HOST IMMUNOGENETICS PREDICT CLINICAL DISEASES IN OVINE PROGRESSIVE PNEUMONIA VIRUS INFECTED SHEEP
Location: Animal Diseases Research
Title: Ovine Progressive Pneumonia Virus Capsid Antigen as Found in CD163- and CD172a-Positive Alveolar Macrophages of Persistently Infected Sheep
Submitted to: Veterinary Pathology
Publication Type: Peer Reviewed Journal
Publication Acceptance Date: December 5, 2009
Publication Date: April 9, 2010
Citation: Hoesing, L.M., Noh, S.M., Snekvik, K.R., White, S.N., Schneider, D.A., Truscott, T.C., Knowles Jr, D.P. 2010. Ovine Progressive Pneumonia Virus Capsid Antigen as Found in CD163- and CD172a-Positive Alveolar Macrophages of Persistently Infected Sheep. Veterinary Pathology. 47(3):518-528.
Interpretive Summary: Studies were initiated to evaluate the lung, mammary gland, carpal synovial membrane and brain tissues of sheep for the presence of ovine progressive pneumonia virus (OPPV) using enzyme-based immunohistochemistry (IHC) analyses. Using single enzyme-based IHC analyses, OPPV was detected in lung (n=3), mammary gland (n=3), and carpal synovial membranes (n=1), but was not detected in the choroid plexus of ten persistently infected ewes. OPPV was only found in tissues that had moderate to severe histological lesions. Using dual enzyme-based IHC analyses, it was also found that alveolar macrophages in the lung and mammary gland tissues that harbor OPPV, were also were positive for CD163 or CD172a. The observation that CD163, an anti-inflammatory phenotype, and CD172a, a down-regulatory phenotype, are found on OPPV positive alveolar macrophages suggests that persistently OPPV infected alveolar macrophages are trying to limit inflammation and activation. This study provides new insight into the mechanisms of OPPV persistence and host control of inflammation during a natural lentiviral infection.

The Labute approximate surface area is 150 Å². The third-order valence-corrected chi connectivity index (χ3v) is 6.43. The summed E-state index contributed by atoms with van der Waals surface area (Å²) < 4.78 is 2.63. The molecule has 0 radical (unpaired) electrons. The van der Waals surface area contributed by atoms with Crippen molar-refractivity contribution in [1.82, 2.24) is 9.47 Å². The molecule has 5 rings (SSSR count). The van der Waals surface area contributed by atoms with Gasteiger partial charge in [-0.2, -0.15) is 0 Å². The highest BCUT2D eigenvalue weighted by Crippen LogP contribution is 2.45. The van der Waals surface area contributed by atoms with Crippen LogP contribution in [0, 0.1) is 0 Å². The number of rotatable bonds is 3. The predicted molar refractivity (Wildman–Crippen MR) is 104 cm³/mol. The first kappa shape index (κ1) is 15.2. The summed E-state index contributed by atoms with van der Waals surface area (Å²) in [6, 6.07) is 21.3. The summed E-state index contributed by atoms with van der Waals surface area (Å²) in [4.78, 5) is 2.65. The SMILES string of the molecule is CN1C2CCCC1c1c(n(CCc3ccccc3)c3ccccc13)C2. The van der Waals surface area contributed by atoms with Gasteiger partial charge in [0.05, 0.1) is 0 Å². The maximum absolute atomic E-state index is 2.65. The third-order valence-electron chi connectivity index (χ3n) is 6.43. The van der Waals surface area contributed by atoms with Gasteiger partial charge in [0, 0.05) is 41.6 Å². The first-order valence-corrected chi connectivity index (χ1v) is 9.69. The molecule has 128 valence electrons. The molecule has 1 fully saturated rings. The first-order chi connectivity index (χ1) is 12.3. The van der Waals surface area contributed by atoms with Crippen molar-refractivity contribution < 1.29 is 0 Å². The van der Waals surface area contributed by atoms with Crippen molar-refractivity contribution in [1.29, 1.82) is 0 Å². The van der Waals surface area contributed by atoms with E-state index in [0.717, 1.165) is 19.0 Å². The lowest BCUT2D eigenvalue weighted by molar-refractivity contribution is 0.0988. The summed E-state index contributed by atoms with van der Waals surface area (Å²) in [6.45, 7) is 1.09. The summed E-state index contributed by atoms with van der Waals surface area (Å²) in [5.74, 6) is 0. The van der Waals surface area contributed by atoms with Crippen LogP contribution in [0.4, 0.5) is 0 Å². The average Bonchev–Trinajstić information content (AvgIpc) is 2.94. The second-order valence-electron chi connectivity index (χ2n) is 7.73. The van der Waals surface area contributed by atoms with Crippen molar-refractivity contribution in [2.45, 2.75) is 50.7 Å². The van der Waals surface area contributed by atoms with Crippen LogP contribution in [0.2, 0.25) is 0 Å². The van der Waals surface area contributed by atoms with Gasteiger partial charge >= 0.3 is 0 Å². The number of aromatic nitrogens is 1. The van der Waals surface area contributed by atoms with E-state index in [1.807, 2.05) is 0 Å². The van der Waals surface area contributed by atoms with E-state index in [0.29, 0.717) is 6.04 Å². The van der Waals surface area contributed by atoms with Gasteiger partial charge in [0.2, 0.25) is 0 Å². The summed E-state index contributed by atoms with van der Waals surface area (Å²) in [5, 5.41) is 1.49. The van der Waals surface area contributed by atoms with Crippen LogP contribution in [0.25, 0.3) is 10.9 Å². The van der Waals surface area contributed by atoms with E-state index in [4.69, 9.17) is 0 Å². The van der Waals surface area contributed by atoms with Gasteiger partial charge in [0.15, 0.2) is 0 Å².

In situ detection of ovine progressive pneumonia virus (OPPV) and the phenotypic identification of the cells which harbor OPPV have not been described for the OPPV affected tissues which include lung, mammary gland, synovial membranes of the carpal joint, and choroid plexus of the brain. In this study, we first developed a single enzyme-based automated immunohistochemical (IHC) analyses for detection of OPPV capsid (CA) using two anti-CAEV CA monoclonal antibodies, 5A1 and 10A1, and two different enzyme-based IHC systems on OPPV affected tissues. Out of ten naturally and persistently OPPV infected ewes, OPPV CA was detected in intercellular regions of the carpal synovial membrane of one ewe, in cells resembling alveolar macrophages (AMs) and pulmonary interstitial macrophages (PIMs) in lung tissue of three ewes, and in mammary alveolar cells of one ewe. OPPV CA was detected in a total of four OPPV infected sheep and was not detected in the choroid plexus in any of the OPPV infected ewes. Furthermore, dual enzyme-based automated IHC analyses revealed that OPPV CA was predominantly detected in CD172a or CD163 positive alveolar macrophages of the lungs and mammary gland. The fact that an anti-inflammatory (CD163) and downregulatory (CD172a) type of alveolar macrophage harbor OPPV CA leads to the possibility that during persistent infection with OPPV, the host alveolar macrophage serves to limit inflammation while OPPV persists undetected by the host adaptive immune response in the lung and mammary gland.